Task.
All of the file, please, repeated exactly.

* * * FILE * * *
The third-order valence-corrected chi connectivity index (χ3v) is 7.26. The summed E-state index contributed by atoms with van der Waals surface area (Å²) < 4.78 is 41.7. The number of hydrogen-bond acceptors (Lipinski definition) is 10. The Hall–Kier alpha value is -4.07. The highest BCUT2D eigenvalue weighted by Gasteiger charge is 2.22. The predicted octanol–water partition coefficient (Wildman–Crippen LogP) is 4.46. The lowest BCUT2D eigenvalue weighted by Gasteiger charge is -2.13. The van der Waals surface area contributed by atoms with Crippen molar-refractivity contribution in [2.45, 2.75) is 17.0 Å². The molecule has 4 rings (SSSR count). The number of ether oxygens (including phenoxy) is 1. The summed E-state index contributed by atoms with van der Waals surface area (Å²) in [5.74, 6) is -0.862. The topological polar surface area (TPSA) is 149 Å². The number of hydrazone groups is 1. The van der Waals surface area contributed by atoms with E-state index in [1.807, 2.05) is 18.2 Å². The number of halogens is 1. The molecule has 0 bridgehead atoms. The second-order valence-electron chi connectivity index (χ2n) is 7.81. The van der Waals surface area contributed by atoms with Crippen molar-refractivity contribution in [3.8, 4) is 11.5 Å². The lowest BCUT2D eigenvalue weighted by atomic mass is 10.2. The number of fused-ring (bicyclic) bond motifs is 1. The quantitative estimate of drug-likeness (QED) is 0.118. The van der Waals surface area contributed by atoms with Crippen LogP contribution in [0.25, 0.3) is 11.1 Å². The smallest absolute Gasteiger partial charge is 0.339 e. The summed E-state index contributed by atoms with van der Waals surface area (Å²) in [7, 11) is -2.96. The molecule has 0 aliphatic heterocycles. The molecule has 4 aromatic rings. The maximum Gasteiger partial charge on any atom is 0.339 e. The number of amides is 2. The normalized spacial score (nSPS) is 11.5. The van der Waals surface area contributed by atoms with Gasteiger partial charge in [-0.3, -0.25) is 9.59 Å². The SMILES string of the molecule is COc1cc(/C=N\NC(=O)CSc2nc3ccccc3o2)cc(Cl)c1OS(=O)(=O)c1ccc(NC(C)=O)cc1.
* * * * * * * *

The third-order valence-corrected chi connectivity index (χ3v) is 7.26. The summed E-state index contributed by atoms with van der Waals surface area (Å²) < 4.78 is 41.7. The number of hydrogen-bond acceptors (Lipinski definition) is 10. The Hall–Kier alpha value is -4.07. The highest BCUT2D eigenvalue weighted by Gasteiger charge is 2.22. The predicted octanol–water partition coefficient (Wildman–Crippen LogP) is 4.46. The lowest BCUT2D eigenvalue weighted by Gasteiger charge is -2.13. The van der Waals surface area contributed by atoms with Crippen molar-refractivity contribution in [2.45, 2.75) is 17.0 Å². The molecule has 4 rings (SSSR count). The number of ether oxygens (including phenoxy) is 1. The summed E-state index contributed by atoms with van der Waals surface area (Å²) in [5.74, 6) is -0.862. The topological polar surface area (TPSA) is 149 Å². The number of hydrazone groups is 1. The van der Waals surface area contributed by atoms with E-state index in [1.807, 2.05) is 18.2 Å². The number of halogens is 1. The molecule has 0 bridgehead atoms. The second-order valence-electron chi connectivity index (χ2n) is 7.81. The van der Waals surface area contributed by atoms with Crippen molar-refractivity contribution in [3.8, 4) is 11.5 Å². The lowest BCUT2D eigenvalue weighted by atomic mass is 10.2. The number of fused-ring (bicyclic) bond motifs is 1. The quantitative estimate of drug-likeness (QED) is 0.118. The van der Waals surface area contributed by atoms with Crippen LogP contribution in [0.25, 0.3) is 11.1 Å². The smallest absolute Gasteiger partial charge is 0.339 e. The summed E-state index contributed by atoms with van der Waals surface area (Å²) in [7, 11) is -2.96. The molecule has 0 aliphatic heterocycles. The molecule has 4 aromatic rings. The maximum Gasteiger partial charge on any atom is 0.339 e. The number of amides is 2. The normalized spacial score (nSPS) is 11.5. The van der Waals surface area contributed by atoms with Gasteiger partial charge in [-0.3, -0.25) is 9.59 Å². The SMILES string of the molecule is COc1cc(/C=N\NC(=O)CSc2nc3ccccc3o2)cc(Cl)c1OS(=O)(=O)c1ccc(NC(C)=O)cc1.